Gregorian Chants

With playoff berth nearing, it’s time to give Royals manager Ned Yost some credit

Kansas City Royals manager Ned Yost.
Kansas City Royals manager Ned Yost. The Kansas City Star

1. NO TOAST FOR YOST? Since they started giving out the award in 1983, only one Royals skipper has won American League manager of the year (Tony Pena).

That’s probably no surprise, considering that pending tonight’s game at Chicago they’ve only reached postseason play twice (1984 and 1985) since the inception of the award.

And that’s not likely to change this season since the Angels’ Mike Scioscia or Baltimore’s Buck Showalter appear to be the favorites.

But when the Royals clinch their first playoff spot since 1985 sometime this weekend, the breakthrough should make for some appreciation of Royals manager Ned Yost.

If only …

But it ought to at least create some kind of dilemma for the legion of fans who have decided they despise him or that he is incompetent.

Players win and lose games, of course, but there are those who see it as only players can win games and it’s mostly managers that lose them.

And Yost particularly provokes that way of thinking to some.

It’s part of the fabric of the game, of course.

Something about its pace and apparent simplicity have always made it an incubator for second-guessing the manager.

There’s plenty of time to question every decision after the fact. And so many of us played at a much more elemental level that we all know better … in a sport defined more by failure than success to begin with.

Almost no one is immune.

According to the book, “The Philadelphia Athletics,” the manager with the most victories in the history of the game, Connie Mack, retired after the 1950 season with this caveat:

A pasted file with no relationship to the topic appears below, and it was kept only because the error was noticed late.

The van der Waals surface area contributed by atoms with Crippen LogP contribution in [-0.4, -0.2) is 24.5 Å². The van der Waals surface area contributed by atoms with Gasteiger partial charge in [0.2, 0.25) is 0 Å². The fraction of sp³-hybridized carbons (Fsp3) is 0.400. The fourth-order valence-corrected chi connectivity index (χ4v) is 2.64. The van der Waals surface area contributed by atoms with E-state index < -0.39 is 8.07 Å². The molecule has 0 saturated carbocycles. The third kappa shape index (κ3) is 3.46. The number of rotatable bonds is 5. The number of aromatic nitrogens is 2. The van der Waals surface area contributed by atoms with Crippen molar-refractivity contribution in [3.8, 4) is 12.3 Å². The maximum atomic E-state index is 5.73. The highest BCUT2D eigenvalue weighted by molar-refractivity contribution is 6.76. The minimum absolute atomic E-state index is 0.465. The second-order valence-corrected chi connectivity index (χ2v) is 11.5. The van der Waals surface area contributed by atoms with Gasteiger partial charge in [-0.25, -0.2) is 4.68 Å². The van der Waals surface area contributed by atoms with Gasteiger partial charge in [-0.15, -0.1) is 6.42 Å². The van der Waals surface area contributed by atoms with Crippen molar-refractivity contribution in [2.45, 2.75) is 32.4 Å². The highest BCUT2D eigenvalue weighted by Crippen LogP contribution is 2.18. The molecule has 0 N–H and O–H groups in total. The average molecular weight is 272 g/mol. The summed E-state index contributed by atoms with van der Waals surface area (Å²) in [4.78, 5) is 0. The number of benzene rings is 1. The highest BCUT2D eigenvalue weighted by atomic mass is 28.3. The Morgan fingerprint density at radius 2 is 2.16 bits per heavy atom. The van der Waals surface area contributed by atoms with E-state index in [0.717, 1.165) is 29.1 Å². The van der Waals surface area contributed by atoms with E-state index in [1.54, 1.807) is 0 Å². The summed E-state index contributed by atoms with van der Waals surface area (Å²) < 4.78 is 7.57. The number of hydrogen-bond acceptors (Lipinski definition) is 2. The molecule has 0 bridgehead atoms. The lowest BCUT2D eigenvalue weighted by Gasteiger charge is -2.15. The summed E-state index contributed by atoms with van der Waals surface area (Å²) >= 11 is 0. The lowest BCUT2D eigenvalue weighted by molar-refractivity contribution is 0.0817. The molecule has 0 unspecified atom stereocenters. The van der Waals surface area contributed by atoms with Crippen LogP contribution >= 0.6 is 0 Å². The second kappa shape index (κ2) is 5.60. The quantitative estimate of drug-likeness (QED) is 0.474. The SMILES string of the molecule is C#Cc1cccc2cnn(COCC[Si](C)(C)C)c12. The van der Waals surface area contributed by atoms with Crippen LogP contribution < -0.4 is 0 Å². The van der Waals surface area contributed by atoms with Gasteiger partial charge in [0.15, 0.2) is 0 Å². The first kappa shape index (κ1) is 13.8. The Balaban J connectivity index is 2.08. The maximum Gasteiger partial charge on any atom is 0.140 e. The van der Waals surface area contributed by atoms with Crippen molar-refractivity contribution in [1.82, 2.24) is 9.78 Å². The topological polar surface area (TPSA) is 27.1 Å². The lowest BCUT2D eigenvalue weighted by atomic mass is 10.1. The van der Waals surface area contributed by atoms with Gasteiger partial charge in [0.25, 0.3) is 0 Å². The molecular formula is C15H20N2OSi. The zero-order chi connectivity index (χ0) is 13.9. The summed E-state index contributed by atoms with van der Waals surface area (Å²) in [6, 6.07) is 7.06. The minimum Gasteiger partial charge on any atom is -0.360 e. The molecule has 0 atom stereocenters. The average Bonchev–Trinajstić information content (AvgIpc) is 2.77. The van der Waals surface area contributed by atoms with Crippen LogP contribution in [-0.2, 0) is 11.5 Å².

“I’m not quitting because I’m getting old; I’m quitting because I think people want me to.”

Now, Mack was 87 and, alas, had been fading in a number of ways for years. But it’s long been the manager’s plight to be pilloried for decisions that go awry and to be seen as merely blundering into those that do work out.

Somehow, a manager must perfectly straddle those lines of playing by the book and by the gut and incorporating new math into all this or they are perceived as idiots.

Never mind if those things all can contradict themselves and that playing percentages by definition means you only succeed X percent of the time.

Anything that goes wrong is unforgettable and unforgivable, and anything that goes right is just a blind squirrel finding an acorn.

Plenty in St. Louis still have that view of Tony La Russa, even though he finished his career with the third-most wins among managers in the history of the game and led the Cardinals to two World Series wins.

Yost’s mentor, Bobby Cox, is the fourth-winningest manager baseball ever has known.

But many an Atlanta fan thinks of that era of Braves baseball as a letdown because the team won only one World Series (1995) despite making the playoffs all but one year from 1991-2005.

Even as this 28-year playoff drought approaches its end, a Royals fan might find that standard a bit fussy.